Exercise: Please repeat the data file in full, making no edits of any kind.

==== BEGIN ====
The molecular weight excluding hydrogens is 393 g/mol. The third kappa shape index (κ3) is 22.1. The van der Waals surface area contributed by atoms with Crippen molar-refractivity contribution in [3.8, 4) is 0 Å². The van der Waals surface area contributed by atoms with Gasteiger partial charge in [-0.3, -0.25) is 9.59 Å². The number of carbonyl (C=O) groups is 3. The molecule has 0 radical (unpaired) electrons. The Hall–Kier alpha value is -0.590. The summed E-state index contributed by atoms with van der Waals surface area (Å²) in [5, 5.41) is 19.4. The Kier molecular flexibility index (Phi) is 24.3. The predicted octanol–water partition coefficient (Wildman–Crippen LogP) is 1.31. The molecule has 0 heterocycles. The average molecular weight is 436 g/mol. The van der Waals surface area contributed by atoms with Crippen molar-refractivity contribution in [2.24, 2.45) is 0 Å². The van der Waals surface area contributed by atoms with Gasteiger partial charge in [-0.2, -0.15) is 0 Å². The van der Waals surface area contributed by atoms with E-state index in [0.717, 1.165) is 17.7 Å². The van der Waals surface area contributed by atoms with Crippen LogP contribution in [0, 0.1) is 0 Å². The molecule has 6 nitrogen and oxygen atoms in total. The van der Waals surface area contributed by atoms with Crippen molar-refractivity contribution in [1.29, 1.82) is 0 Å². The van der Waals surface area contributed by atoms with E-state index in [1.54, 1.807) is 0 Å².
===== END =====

The molecular weight excluding hydrogens is 393 g/mol. The third kappa shape index (κ3) is 22.1. The van der Waals surface area contributed by atoms with Crippen molar-refractivity contribution in [3.8, 4) is 0 Å². The van der Waals surface area contributed by atoms with Gasteiger partial charge in [-0.3, -0.25) is 9.59 Å². The number of carbonyl (C=O) groups is 3. The molecule has 0 radical (unpaired) electrons. The Hall–Kier alpha value is -0.590. The summed E-state index contributed by atoms with van der Waals surface area (Å²) in [5, 5.41) is 19.4. The Kier molecular flexibility index (Phi) is 24.3. The predicted octanol–water partition coefficient (Wildman–Crippen LogP) is 1.31. The molecule has 0 heterocycles. The average molecular weight is 436 g/mol. The van der Waals surface area contributed by atoms with Crippen molar-refractivity contribution in [2.24, 2.45) is 0 Å². The van der Waals surface area contributed by atoms with Gasteiger partial charge in [-0.2, -0.15) is 0 Å². The van der Waals surface area contributed by atoms with E-state index in [0.717, 1.165) is 17.7 Å². The van der Waals surface area contributed by atoms with Crippen LogP contribution in [0, 0.1) is 0 Å². The molecule has 6 nitrogen and oxygen atoms in total. The van der Waals surface area contributed by atoms with Crippen molar-refractivity contribution in [1.29, 1.82) is 0 Å². The van der Waals surface area contributed by atoms with E-state index in [1.54, 1.807) is 0 Å².